Instagram bans posts promoting vile, damaging conversion therapy in huge victory for LGBT+ activists
Instagram is taking a hard line on conversion therapy, announcing that it will block all posts promoting the abhorrent practise.
Attempts to change a person’s sexual orientation or gender identity have been rejected by every mainstream medical and mental health organisation for decades and are linked to higher risks of depression, suicide, and drug addiction.
Instagram’s public policy director Tara Hopkins acknowledged the harm it causes as she explained how the company is changing the way it handles conversion therapy content.
“We don’t allow attacks against people based on sexual orientation or gender identity and are updating our policies to ban the promotion of conversion therapy services,” she said, speaking exclusively to the BBC.
She continued: “We are always reviewing our policies and will continue to consult with experts and people with personal experiences to inform our approach.”
Earlier this year Instagram banned the promotion of conversion therapy in ads. From Friday (July 10), any content linked to the practise will be banned across all posts on the platform.
The company stresses that it will take time to update all of its policies to reflect this blanket ban, so while some content that users flag may not immediately be removed, over time that should change.
Campaigners are calling for a conversion therapy ban in the UK.
The International Rehabilitation Council for Torture Victims categorises conversion therapy as a form of torture, and the UN has long called for a global ban.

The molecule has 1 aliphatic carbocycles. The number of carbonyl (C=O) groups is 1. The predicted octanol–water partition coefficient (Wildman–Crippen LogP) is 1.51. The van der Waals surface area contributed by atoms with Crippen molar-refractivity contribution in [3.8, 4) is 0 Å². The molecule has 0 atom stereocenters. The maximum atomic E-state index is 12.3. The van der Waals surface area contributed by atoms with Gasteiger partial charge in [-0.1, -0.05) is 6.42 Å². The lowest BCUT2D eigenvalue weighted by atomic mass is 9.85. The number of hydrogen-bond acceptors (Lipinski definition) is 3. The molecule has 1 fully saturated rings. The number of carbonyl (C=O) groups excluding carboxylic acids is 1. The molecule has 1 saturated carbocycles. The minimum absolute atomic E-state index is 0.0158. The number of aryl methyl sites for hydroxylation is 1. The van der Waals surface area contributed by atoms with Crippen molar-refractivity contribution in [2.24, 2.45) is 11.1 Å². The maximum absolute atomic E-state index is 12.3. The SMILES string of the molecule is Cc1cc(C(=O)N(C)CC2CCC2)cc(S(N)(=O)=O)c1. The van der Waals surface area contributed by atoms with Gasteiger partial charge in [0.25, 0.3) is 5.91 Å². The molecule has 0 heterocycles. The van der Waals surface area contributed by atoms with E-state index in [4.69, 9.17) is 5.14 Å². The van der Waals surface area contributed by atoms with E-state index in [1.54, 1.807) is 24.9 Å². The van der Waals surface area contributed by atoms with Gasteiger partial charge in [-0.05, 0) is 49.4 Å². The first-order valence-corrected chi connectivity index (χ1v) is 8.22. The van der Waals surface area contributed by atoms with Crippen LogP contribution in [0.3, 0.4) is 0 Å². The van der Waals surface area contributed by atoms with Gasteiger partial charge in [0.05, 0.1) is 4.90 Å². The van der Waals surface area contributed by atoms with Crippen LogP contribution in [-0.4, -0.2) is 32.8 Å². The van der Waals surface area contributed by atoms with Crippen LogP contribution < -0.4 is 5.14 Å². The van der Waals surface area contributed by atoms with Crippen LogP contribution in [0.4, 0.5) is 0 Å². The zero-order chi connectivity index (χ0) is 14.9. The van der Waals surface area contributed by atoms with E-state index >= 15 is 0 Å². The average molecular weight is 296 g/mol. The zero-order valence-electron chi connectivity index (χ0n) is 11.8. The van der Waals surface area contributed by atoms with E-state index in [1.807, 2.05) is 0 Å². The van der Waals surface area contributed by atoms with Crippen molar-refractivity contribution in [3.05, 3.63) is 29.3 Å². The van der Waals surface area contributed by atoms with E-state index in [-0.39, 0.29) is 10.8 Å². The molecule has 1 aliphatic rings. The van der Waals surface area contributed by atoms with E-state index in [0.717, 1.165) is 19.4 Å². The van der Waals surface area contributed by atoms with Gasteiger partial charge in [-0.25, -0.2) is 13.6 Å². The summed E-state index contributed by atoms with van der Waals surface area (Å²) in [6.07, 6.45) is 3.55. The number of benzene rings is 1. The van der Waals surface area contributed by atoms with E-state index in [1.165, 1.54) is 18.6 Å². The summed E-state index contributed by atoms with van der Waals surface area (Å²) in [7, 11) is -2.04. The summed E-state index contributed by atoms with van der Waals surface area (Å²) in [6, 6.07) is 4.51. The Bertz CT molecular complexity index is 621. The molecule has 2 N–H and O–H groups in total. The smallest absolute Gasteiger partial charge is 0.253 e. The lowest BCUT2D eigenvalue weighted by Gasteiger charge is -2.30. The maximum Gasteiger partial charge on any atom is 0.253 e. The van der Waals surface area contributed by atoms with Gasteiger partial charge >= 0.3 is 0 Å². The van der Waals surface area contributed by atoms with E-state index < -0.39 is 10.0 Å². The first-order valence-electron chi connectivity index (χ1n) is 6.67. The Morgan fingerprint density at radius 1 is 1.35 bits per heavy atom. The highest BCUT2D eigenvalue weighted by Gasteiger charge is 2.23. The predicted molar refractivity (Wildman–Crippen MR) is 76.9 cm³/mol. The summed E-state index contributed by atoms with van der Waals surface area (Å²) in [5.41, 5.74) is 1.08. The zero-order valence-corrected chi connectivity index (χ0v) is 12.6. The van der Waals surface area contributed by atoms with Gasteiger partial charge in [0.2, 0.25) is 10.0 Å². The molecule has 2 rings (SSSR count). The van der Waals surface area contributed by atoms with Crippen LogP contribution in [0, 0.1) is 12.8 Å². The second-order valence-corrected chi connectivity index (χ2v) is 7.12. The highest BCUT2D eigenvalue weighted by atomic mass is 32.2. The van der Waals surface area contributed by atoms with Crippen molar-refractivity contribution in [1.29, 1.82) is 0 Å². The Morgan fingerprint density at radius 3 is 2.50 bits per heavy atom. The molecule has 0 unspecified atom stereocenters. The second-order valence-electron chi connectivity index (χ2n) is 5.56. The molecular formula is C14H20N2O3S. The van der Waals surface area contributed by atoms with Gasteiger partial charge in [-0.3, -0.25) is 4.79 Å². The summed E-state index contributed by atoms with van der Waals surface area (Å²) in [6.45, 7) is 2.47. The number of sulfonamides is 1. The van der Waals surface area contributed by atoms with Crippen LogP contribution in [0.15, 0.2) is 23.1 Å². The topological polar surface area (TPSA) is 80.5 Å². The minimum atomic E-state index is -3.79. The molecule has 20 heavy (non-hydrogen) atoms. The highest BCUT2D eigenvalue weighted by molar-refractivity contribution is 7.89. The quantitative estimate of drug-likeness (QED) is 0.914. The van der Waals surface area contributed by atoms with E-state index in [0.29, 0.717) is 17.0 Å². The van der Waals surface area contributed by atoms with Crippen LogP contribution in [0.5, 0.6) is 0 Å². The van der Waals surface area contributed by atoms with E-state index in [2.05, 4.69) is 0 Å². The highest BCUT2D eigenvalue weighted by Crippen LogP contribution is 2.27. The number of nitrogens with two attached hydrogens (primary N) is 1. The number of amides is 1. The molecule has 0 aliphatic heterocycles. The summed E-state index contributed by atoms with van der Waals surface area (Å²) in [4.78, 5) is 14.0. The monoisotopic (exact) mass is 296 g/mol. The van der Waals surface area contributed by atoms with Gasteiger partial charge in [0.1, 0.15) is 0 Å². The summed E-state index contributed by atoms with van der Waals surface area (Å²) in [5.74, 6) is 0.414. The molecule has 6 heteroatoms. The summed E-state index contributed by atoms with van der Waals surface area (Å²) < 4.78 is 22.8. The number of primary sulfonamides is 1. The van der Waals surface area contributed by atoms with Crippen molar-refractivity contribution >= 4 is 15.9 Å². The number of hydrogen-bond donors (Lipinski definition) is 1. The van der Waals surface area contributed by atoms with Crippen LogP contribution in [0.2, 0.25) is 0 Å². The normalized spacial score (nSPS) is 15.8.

But conversion therapy is still legal in the UK, despite the government promising to eradicate it two years ago in its July 2018 LGBT+ Action Plan.
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Campaigners are now urging the government to make good on its promise, with Elton John, Stephen Fry, Munroe Bergdorf and Dua Lipa joining over influential public figures in calling for a ban.
“Theresa May, as prime minister, vowed to eradicate this “abhorrent” practice in 2018 and since then the British public has been waiting expectantly, not least the LGBTQ+ community,” they write.
“The government has said recently that conversion therapy is complex, which it undoubtedly is, and although we acknowledge this issue is nuanced we strongly believe that effective legislation, supported by a programme of work to help tackle these practices in all their forms, is possible.
“Any form of counselling or persuading someone to change their sexual orientation or behaviour so as to conform with a heteronormative lifestyle, or their gender identity should be illegal, no matter the reason, religious or otherwise — whatever the person’s age.”